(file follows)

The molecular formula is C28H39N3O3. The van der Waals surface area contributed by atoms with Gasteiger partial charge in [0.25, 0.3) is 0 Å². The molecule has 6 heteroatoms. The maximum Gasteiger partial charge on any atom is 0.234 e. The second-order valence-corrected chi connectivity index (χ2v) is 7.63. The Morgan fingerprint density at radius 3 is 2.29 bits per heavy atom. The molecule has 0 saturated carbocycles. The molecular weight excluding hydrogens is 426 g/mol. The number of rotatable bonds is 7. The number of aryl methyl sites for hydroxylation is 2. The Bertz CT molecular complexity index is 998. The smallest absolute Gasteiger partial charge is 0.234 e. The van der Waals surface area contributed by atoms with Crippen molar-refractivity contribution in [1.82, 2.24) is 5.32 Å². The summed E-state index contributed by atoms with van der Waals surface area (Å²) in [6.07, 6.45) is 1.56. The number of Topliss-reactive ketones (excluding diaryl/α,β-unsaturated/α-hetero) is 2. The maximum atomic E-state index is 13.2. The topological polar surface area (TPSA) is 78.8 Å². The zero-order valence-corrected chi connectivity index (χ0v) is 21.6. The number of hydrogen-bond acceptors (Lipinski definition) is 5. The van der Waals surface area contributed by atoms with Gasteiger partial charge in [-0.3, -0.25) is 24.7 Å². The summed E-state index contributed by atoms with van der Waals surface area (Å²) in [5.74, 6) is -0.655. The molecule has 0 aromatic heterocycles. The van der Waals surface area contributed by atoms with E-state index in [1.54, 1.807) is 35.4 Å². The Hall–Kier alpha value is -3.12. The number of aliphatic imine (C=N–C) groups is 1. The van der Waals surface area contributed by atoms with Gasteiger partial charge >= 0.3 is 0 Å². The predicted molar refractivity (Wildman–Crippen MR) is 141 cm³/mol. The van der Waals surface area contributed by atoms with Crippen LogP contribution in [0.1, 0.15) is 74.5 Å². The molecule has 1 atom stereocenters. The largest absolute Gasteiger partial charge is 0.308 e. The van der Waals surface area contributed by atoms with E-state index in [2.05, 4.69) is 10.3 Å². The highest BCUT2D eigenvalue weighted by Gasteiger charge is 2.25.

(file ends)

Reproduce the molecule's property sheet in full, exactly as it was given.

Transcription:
The molecular formula is C28H39N3O3. The van der Waals surface area contributed by atoms with Gasteiger partial charge in [0.25, 0.3) is 0 Å². The molecule has 6 heteroatoms. The maximum Gasteiger partial charge on any atom is 0.234 e. The second-order valence-corrected chi connectivity index (χ2v) is 7.63. The Morgan fingerprint density at radius 3 is 2.29 bits per heavy atom. The molecule has 0 saturated carbocycles. The molecular weight excluding hydrogens is 426 g/mol. The number of rotatable bonds is 7. The number of aryl methyl sites for hydroxylation is 2. The Bertz CT molecular complexity index is 998. The smallest absolute Gasteiger partial charge is 0.234 e. The van der Waals surface area contributed by atoms with Crippen molar-refractivity contribution in [1.82, 2.24) is 5.32 Å². The summed E-state index contributed by atoms with van der Waals surface area (Å²) in [6.07, 6.45) is 1.56. The number of Topliss-reactive ketones (excluding diaryl/α,β-unsaturated/α-hetero) is 2. The maximum atomic E-state index is 13.2. The topological polar surface area (TPSA) is 78.8 Å². The zero-order valence-corrected chi connectivity index (χ0v) is 21.6. The number of hydrogen-bond acceptors (Lipinski definition) is 5. The van der Waals surface area contributed by atoms with Gasteiger partial charge in [-0.3, -0.25) is 24.7 Å². The summed E-state index contributed by atoms with van der Waals surface area (Å²) in [5.74, 6) is -0.655. The molecule has 0 aromatic heterocycles. The van der Waals surface area contributed by atoms with E-state index in [1.54, 1.807) is 35.4 Å². The Hall–Kier alpha value is -3.12. The number of aliphatic imine (C=N–C) groups is 1. The van der Waals surface area contributed by atoms with Gasteiger partial charge >= 0.3 is 0 Å². The predicted molar refractivity (Wildman–Crippen MR) is 141 cm³/mol. The van der Waals surface area contributed by atoms with Crippen LogP contribution in [0.1, 0.15) is 74.5 Å². The molecule has 1 atom stereocenters. The largest absolute Gasteiger partial charge is 0.308 e. The van der Waals surface area contributed by atoms with E-state index in [2.05, 4.69) is 10.3 Å². The highest BCUT2D eigenvalue weighted by Gasteiger charge is 2.25.